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Investigation to show the effect of temperature on the action of protease on photographic film.

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Introduction

Investigation to show the effect of temperature on the action of protease on photographic film Aim: to show the effect of temperature on the action of protease on photographic film Prediction: I predict that as the temperature of the enzyme increases, so will the rate of reaction. However, I only predict this until a certain temperature and beyond perhaps 60(optimum temperature) the enzyme will stop working as well and both the enzyme and the substrate will become slightly deformed. As the temperature rises, molecules move much faster and as a result have more energy. This means that they will be more likely to collide so overall increasing the temperature will increase the chances of successful collisions. However with enzymes at the temperature of perhaps 70-75 degrees, their protein structure will break down and their shape may become slightly deformed. This means that they won't be able to fit into the substrate anymore, slowing down the reaction and eventually stopping it. Preliminary experiment In order to familiarise myself with the experiment, I did some preliminary work. I carried out the exact same experiment that I am hoping to do for my final experiment. I measured up 10cm3 of protease enzyme using a syringe (an accurate form of measurement) and placed it in a test tube. I then placed this in a water bath of the required temperature for 3 minutes before placing in the photographic film, to bring it up to the necessary temperature. ...read more.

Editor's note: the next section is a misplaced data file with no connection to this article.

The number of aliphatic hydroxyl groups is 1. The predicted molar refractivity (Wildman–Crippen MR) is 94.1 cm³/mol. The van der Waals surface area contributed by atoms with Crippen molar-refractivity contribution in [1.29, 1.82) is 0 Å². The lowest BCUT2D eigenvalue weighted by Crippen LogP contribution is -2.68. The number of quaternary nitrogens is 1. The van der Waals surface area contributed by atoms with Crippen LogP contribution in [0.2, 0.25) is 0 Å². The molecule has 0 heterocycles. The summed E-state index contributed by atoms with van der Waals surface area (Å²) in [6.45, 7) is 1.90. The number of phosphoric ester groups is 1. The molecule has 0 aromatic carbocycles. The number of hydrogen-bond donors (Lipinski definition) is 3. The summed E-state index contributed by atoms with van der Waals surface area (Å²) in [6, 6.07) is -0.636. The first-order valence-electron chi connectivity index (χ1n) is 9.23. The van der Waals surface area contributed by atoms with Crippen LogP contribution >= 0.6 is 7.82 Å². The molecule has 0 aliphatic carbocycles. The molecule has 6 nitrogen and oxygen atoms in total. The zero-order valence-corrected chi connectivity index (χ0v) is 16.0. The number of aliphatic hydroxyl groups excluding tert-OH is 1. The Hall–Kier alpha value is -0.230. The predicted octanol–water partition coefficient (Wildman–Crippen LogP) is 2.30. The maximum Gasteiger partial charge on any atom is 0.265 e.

Middle

This is because, as the temperature increases, the amount of energy increases causing the molecules to vibrate and move around more, therefore increasing the number of successful collisions between the substrate and the enzyme. However, this only happens to a certain extent, as after the enzyme reaches its optimum temperature, it will slowly change shape and become denatured. The shape of an enzyme molecule is very important, as it has to fit its substrate exactly. When the temperature increases above 60 degrees, the shape of the enzyme changes and no longer fits into its substrate. This is one of the many reasons that organisms can be killed if exposed to high temperatures for a long period of time. The enzymes in their bodies become denatured and the daily chemical reactions that would usually take place at a faster rate become very slow and the successful maintenance of life stops. Ph Most enzymes work best at a certain ph. Other alkaline or acidic conditions may alter the chemical properties of enzymes. For example, the protein digesting enzyme in the body works best at an acidity of ph 2. However, at this ph, amylase (the enzyme from saliva) cannot work at all. Most enzymes work best in neutral conditions. The ph at which an enzyme works best is known as its optimum ph. ...read more.

Conclusion

It was not easy to judge the end point, at which the film went clear, but once it was taken out I compared it to another piece of photographic film, which had gone transparent, to make sure this had too. In order to improve this, I could somehow have use an electronic device to measure the exact amount of light entering the piece of film, to check its actual transparency. However, it would be very difficult to come across this time of equipment in a school. In order to extend the experiment further, I could carry out a similar experiment investigating the effect of temperature of the action of a different protease, say pepsin on a photographic film. This is because; I could then compare the effect of a bacterial enzyme against a human one. I could also use a wider range of temperatures, to add detail and to be able to draw a more accurate graph based on the results. In addition I could investigate more temperature around the optimum temperature, to find the exact temperature at which the enzyme is most efficient. In order to make the results more reliable I could also do more repeats, or do repeats in separate test tubes, unlike the experiment that I carried out. Both repeats were in the same test tube, which means they could be classed as not repeats, however If I were to carry out repeats in two different test tubes, I would get similar results anyway. ...read more.

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